Fifty-eighth annual meeting of the american association of physicists in medicine
SU-F-I-20: Volumetric Reduction of the Corpus Callosum in Alzheimer's Disease and Mild Cognitive Impairment
This study investigated correlations between regional corpus callosum (CC) atrophy and cognitive measurements in AD subjects at mild disease stages with volumetry. Our aims were to replicate ROI-based findings of reduced volumes of the CC in mild cognitive impairment (MCI) patients relative to AD and to investigate, on a voxel-by-voxel basis, the presence of significant correlations between CC atrophy and cognitive test scores in AD subjects.
We used the VBM and cross-sectional ROI-based volumetry approach to conduct a detailed assessment of CC volumetric reductions in a probable AD patient (n=40) in comparison to MCI (n=40) and Subjective memory impairment (SMI) (n=12) matched for age. Statistical comparisons were performed using the general linear model.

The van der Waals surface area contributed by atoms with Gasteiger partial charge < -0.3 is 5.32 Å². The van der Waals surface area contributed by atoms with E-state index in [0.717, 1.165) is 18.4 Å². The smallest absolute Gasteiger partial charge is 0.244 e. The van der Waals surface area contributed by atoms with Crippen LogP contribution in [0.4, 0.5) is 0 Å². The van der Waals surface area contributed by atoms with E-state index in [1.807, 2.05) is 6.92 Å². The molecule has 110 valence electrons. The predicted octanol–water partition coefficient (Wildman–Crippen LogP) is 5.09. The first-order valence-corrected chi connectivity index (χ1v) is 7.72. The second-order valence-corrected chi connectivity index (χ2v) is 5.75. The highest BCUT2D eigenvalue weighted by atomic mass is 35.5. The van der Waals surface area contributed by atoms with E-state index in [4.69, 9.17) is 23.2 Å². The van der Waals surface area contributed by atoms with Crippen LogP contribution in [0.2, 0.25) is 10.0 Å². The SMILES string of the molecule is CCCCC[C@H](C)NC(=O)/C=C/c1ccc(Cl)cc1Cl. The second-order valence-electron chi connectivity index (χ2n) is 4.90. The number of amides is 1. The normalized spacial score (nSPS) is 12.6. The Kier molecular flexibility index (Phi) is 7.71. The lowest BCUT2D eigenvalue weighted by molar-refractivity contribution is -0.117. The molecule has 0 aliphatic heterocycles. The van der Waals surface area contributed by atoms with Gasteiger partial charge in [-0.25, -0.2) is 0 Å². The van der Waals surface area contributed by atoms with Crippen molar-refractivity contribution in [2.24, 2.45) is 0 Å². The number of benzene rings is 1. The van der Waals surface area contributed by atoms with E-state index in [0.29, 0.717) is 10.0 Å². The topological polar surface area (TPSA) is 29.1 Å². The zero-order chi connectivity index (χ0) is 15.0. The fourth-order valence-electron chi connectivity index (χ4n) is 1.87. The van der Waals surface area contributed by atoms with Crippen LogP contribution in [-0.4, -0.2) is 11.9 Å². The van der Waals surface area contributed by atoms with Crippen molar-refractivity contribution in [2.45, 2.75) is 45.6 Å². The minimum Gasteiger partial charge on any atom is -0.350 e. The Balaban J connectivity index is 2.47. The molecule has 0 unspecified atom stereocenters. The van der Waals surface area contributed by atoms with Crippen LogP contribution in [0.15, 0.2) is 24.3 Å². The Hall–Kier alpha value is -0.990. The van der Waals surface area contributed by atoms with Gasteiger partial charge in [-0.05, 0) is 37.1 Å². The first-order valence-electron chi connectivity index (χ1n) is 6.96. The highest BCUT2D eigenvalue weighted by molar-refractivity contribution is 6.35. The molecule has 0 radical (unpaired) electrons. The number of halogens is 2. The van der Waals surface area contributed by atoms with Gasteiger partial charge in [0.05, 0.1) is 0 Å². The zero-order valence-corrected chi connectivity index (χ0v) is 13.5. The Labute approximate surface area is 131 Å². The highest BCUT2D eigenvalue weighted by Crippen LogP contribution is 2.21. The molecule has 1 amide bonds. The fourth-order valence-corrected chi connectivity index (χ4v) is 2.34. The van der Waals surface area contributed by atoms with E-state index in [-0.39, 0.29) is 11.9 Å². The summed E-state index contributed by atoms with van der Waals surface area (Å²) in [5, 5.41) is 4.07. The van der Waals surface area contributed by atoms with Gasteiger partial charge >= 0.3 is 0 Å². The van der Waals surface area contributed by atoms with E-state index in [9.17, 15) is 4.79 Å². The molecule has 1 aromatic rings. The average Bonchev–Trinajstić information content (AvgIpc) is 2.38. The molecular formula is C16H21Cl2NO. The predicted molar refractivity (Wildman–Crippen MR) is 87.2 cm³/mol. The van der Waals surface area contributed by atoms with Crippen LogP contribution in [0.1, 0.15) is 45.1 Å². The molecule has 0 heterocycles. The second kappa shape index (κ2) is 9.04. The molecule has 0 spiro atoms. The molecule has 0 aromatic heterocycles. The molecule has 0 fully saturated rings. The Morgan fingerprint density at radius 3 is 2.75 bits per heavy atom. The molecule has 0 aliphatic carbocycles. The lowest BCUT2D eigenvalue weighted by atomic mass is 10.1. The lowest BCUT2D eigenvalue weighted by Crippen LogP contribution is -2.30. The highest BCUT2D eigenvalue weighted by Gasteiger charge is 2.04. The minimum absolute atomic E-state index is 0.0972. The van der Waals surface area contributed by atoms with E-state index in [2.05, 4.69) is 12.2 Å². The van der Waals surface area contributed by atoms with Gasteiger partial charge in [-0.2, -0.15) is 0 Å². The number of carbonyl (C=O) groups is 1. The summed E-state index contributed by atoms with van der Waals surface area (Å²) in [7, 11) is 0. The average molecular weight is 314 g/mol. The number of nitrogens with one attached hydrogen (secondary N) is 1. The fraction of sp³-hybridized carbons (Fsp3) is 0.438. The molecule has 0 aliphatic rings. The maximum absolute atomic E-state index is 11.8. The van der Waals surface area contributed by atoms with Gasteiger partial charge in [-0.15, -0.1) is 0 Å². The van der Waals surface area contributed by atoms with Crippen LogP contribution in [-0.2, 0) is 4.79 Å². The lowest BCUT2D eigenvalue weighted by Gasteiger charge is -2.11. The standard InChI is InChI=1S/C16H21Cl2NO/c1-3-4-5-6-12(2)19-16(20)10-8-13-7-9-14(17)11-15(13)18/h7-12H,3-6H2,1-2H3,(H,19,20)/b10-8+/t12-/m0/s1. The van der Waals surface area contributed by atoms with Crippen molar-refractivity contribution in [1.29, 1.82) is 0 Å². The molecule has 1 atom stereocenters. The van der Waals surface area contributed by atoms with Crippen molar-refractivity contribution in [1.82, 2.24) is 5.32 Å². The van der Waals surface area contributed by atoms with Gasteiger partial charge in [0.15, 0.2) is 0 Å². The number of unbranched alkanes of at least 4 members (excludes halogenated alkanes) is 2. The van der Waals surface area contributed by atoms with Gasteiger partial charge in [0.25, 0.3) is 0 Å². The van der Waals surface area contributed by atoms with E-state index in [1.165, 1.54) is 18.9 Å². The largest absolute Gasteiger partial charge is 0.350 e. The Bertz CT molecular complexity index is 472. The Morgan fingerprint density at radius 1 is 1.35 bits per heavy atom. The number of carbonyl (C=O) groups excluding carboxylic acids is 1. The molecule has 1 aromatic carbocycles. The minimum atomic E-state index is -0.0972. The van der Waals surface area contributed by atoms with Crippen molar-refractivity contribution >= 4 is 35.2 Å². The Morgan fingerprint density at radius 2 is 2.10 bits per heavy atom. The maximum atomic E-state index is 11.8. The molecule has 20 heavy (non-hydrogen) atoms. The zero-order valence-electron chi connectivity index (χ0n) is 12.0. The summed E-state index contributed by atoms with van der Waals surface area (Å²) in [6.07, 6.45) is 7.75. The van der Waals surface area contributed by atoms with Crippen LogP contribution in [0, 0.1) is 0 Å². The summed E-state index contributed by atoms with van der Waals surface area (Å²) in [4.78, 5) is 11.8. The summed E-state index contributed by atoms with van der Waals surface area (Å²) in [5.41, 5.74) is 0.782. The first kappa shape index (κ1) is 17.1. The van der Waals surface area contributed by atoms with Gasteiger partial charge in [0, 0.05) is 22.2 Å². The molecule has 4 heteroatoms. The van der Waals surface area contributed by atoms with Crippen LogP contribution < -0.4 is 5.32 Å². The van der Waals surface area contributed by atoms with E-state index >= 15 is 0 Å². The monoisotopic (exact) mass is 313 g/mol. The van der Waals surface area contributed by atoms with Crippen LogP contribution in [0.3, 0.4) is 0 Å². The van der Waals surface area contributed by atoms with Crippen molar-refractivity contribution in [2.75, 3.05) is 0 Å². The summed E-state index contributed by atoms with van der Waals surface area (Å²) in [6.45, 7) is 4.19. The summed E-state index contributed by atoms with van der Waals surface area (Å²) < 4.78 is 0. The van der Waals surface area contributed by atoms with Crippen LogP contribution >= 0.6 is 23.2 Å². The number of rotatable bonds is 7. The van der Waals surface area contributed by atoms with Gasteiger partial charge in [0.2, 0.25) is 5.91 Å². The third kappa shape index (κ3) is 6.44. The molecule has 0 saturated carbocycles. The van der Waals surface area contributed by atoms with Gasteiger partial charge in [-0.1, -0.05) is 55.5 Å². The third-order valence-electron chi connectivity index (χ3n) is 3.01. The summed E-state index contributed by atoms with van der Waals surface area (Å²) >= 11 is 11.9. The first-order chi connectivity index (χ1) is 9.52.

The volumetric reduction of the posterior portion of the CC body, which inter-connects cortical regions that are also early affected in AD (mean area at mid intersection, AD=510.7mm2/MCI=515.6mm2/SMI=603/9mm2, relative %ratio: AD=0.27/MCI=0.3/SMI=0.4) such as the superior temporal lobes, is also consistent with results of previous ROI-based morphometric MRI studies. Significant CC atrophy was detected in the anterior-superior portion of the splenium, the isthmus, the anterior and posterior portions of the CC body. Structural abnormalities of the CC splenium may be secondary to an early primary neuronal loss in AD involving parieto-temporal neocortical regions, which are interhemispherically connected by this callosal portion.
Our results confirm of diffuse volumetric CC reductions in the AD, and warrant further evaluation of the relevance of atrophic changes in anterior CC portions to the cognitive impairments that characterize the disorder. A cluster of significant positive correlation with MMSE scores was seen on the left anterior CC body. The VBM results reported showed that in predominantly AD subjects, foci of atrophy are present in several portions of the CC, involving the anterior-superior portion of the splenium and the isthmus.